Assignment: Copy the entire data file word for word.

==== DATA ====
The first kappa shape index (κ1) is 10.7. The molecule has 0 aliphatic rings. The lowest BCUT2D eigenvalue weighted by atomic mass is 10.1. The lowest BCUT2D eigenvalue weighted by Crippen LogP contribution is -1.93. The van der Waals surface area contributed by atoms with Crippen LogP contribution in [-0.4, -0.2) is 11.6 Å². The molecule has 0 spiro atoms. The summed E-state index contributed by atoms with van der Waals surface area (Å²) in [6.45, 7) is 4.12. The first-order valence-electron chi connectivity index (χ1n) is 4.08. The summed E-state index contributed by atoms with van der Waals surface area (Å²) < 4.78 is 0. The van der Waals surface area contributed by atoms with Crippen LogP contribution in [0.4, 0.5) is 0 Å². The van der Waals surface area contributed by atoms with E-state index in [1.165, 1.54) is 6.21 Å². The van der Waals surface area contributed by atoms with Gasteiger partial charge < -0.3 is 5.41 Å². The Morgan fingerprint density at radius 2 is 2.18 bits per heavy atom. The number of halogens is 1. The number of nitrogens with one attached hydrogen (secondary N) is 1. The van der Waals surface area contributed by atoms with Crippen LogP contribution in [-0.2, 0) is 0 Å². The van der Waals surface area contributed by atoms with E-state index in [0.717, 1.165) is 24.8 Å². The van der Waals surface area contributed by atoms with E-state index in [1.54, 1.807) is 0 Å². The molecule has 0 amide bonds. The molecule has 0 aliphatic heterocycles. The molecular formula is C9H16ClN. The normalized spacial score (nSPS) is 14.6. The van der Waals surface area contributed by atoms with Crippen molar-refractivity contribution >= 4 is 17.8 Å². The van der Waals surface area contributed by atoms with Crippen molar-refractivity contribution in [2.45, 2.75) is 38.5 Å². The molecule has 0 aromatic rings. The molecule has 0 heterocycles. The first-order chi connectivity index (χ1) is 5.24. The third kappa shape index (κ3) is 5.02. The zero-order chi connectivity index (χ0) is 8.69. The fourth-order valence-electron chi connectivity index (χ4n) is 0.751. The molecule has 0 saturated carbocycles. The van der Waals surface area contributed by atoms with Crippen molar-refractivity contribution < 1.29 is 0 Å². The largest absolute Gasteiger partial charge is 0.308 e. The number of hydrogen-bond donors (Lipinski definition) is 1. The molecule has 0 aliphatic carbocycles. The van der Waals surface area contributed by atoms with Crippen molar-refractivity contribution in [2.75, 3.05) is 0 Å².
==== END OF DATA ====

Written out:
The first kappa shape index (κ1) is 10.7. The molecule has 0 aliphatic rings. The lowest BCUT2D eigenvalue weighted by atomic mass is 10.1. The lowest BCUT2D eigenvalue weighted by Crippen LogP contribution is -1.93. The van der Waals surface area contributed by atoms with Crippen LogP contribution in [-0.4, -0.2) is 11.6 Å². The molecule has 0 spiro atoms. The summed E-state index contributed by atoms with van der Waals surface area (Å²) in [6.45, 7) is 4.12. The first-order valence-electron chi connectivity index (χ1n) is 4.08. The summed E-state index contributed by atoms with van der Waals surface area (Å²) < 4.78 is 0. The van der Waals surface area contributed by atoms with Crippen LogP contribution in [0.4, 0.5) is 0 Å². The van der Waals surface area contributed by atoms with E-state index in [1.165, 1.54) is 6.21 Å². The van der Waals surface area contributed by atoms with Gasteiger partial charge < -0.3 is 5.41 Å². The Morgan fingerprint density at radius 2 is 2.18 bits per heavy atom. The number of halogens is 1. The number of nitrogens with one attached hydrogen (secondary N) is 1. The van der Waals surface area contributed by atoms with Crippen LogP contribution in [-0.2, 0) is 0 Å². The van der Waals surface area contributed by atoms with E-state index in [0.717, 1.165) is 24.8 Å². The van der Waals surface area contributed by atoms with E-state index in [1.54, 1.807) is 0 Å². The molecule has 0 amide bonds. The molecule has 0 aliphatic heterocycles. The molecular formula is C9H16ClN. The normalized spacial score (nSPS) is 14.6. The van der Waals surface area contributed by atoms with Crippen molar-refractivity contribution >= 4 is 17.8 Å². The van der Waals surface area contributed by atoms with Crippen molar-refractivity contribution in [2.45, 2.75) is 38.5 Å². The molecule has 0 aromatic rings. The molecule has 0 heterocycles. The first-order chi connectivity index (χ1) is 5.24. The third kappa shape index (κ3) is 5.02. The zero-order chi connectivity index (χ0) is 8.69. The fourth-order valence-electron chi connectivity index (χ4n) is 0.751. The molecule has 0 saturated carbocycles. The van der Waals surface area contributed by atoms with Crippen molar-refractivity contribution < 1.29 is 0 Å². The largest absolute Gasteiger partial charge is 0.308 e. The number of hydrogen-bond donors (Lipinski definition) is 1. The molecule has 0 aliphatic carbocycles. The van der Waals surface area contributed by atoms with Crippen molar-refractivity contribution in [2.75, 3.05) is 0 Å².